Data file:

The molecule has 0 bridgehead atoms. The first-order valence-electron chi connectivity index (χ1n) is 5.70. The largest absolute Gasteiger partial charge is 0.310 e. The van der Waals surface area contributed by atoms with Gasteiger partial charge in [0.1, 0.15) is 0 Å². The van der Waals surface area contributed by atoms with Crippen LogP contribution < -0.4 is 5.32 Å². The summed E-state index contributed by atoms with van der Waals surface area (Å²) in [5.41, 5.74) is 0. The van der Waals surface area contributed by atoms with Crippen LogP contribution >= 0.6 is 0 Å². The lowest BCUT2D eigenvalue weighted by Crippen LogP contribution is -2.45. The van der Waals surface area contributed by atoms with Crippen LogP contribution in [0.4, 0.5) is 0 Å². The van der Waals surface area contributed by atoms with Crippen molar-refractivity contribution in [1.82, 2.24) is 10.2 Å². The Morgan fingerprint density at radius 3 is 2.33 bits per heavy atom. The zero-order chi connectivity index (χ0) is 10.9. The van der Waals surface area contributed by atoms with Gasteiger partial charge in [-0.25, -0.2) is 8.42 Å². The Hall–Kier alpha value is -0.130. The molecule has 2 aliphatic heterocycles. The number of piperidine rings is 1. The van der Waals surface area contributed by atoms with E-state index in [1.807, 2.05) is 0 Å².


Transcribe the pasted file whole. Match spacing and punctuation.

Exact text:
The molecule has 0 bridgehead atoms. The first-order valence-electron chi connectivity index (χ1n) is 5.70. The largest absolute Gasteiger partial charge is 0.310 e. The van der Waals surface area contributed by atoms with Gasteiger partial charge in [0.1, 0.15) is 0 Å². The van der Waals surface area contributed by atoms with Crippen LogP contribution < -0.4 is 5.32 Å². The summed E-state index contributed by atoms with van der Waals surface area (Å²) in [5.41, 5.74) is 0. The van der Waals surface area contributed by atoms with Crippen LogP contribution >= 0.6 is 0 Å². The lowest BCUT2D eigenvalue weighted by Crippen LogP contribution is -2.45. The van der Waals surface area contributed by atoms with Crippen LogP contribution in [0.4, 0.5) is 0 Å². The van der Waals surface area contributed by atoms with Crippen molar-refractivity contribution in [1.82, 2.24) is 10.2 Å². The Morgan fingerprint density at radius 3 is 2.33 bits per heavy atom. The zero-order chi connectivity index (χ0) is 10.9. The van der Waals surface area contributed by atoms with Gasteiger partial charge in [-0.25, -0.2) is 8.42 Å². The Hall–Kier alpha value is -0.130. The molecule has 2 aliphatic heterocycles. The number of piperidine rings is 1. The van der Waals surface area contributed by atoms with E-state index in [1.807, 2.05) is 0 Å².